The actual creation of a blog site isn’t too tough, it’s reaching your audience that is hard. Just like any startup or new business venture, research should be done on your market if you intend to monetize your brand. So when it comes to finding an audience with interests in programming, automation and other nerdy things, the pool seems to evaporate like water in a heat exchanger. Luckily we have Python to find our audience for us while we sleep and work our day job.
Where to Find Our People
As of April 2016, Facebook has a cool 1.6 Billion users along with Twitter’s 320 Million. LinkedIn may only have 100 Million users, but those interacting on LinkedIn are more professionally focused and may be interested in reading a technical blog. So these are the “Big 3”. As we previously discussed about SEO, visibility is a huge deal.
Market Research – Automated
In order to identify our consumer base (those that are likely to be interested in the AML blog), we can start with Twitter. Twitter is like a focus group for the 21st century, there is so much data out there about your audience you only need the tools to extract it. The Twitter API and a Python package called Tweepy is what you will need.
Objective: Using Python, we will learn about our audience, extract keywords they seem to be interested in, generate new words to search for and get to know our people.
- Get a Twitter Account and start a new app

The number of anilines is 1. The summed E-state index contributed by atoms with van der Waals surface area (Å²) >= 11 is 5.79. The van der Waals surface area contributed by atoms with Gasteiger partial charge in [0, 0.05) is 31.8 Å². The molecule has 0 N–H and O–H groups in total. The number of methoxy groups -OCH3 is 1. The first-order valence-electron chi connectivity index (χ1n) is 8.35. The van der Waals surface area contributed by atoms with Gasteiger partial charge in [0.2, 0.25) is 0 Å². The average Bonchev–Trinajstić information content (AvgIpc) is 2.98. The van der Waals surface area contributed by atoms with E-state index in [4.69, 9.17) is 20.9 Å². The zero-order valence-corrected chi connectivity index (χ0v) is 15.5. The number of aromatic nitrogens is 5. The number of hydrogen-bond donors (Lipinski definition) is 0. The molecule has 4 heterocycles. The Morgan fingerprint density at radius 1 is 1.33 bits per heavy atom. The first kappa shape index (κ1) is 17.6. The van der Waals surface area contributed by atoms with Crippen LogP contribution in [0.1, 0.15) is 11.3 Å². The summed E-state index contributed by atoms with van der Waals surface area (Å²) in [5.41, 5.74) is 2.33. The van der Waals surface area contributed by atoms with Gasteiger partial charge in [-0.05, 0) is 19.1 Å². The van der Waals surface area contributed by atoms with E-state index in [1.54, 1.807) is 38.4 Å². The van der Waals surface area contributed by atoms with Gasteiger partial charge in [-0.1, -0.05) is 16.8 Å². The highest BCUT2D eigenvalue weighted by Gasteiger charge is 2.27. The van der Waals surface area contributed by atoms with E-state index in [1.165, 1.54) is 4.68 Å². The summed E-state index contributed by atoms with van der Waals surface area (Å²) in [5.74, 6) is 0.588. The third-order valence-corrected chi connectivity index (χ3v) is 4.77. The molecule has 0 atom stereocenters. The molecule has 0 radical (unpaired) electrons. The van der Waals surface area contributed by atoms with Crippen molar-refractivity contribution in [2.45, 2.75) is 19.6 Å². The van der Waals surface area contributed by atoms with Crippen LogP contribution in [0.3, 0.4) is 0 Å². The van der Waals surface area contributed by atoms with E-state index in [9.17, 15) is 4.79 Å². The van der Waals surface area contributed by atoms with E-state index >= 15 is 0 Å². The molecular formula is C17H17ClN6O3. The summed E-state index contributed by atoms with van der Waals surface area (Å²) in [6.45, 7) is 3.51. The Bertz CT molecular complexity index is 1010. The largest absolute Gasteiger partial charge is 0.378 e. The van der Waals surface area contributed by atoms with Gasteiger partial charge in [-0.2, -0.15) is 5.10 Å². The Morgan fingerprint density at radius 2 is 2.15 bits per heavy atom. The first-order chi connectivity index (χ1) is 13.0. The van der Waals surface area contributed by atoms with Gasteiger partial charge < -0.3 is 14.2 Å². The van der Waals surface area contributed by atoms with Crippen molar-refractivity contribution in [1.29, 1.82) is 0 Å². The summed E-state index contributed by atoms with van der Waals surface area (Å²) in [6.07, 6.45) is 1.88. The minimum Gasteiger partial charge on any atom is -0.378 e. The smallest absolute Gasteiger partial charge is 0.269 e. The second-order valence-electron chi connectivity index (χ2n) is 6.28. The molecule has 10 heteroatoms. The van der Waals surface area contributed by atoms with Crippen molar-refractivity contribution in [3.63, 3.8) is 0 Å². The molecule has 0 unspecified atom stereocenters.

- Create a list of keywords that represent your blog
- Start coding in Python
Creating a Blog Audience is Tough Business
Since we do not want to create another “Twitter Bot”, we will not be automatically following those that we identify. According to our objective, we are trying to understand our audience, not chase them away! We can start with a few keywords that describe AML such as: Python, Data Science, Programming, and Automation. Tweepy takes these words and returns only the tweets that have these words in them.
Think of this code as “Listening to your customer”. In fact, we’ll be importing the StreamListener() from the Tweepy package. Check out the imports:
You are going to need a consumer key, consumer secret, access token and the access secret alpha-numeric combination so that the Twitter API can authenticate you through Oauth. You get these from Twitter.
Before we go any further with the main loop, let’s list the questions we would like answered from this code:
- Who is saying what?
- Where are they saying it from and in what language? (Who knows, maybe we want to be international??)
- Are there any other blogs we should follow that our consumers are talking about?
- Can we save our competitors blogs to web-crawl later?
- Maybe we should blog about topics they do or don’t cover?
Using the StreamListener() that we imported from the Tweepy package, we can now pass it through to our Listener() object. On_data() is actually a Tweepy method and it basically retrieves the Twitter Stream in JSON format. If you are familiar with Python, this should get you pretty pumped because now the returning data be put into a Python Dictionary for easy data manipulation.
Now that all of our data is readily accessible, we start pulling interesting information.
The last line of code here is getLinks(tweet) which is a user-defined function that does a Reg-ex search for anything that has “http” in it. That means we’re looking for links a user posted within their tweet. We can save these links for later.
Extending My Code
Eventually you will see opportunities for this code. Maybe you will want to grow your search terms. Right now we are only using four topics, we would eventually want to grow our terms along with our audience. Speaking of endless, we should probably dump everything in a database. Import MySQLdb anyone?
Python Gives You Wings!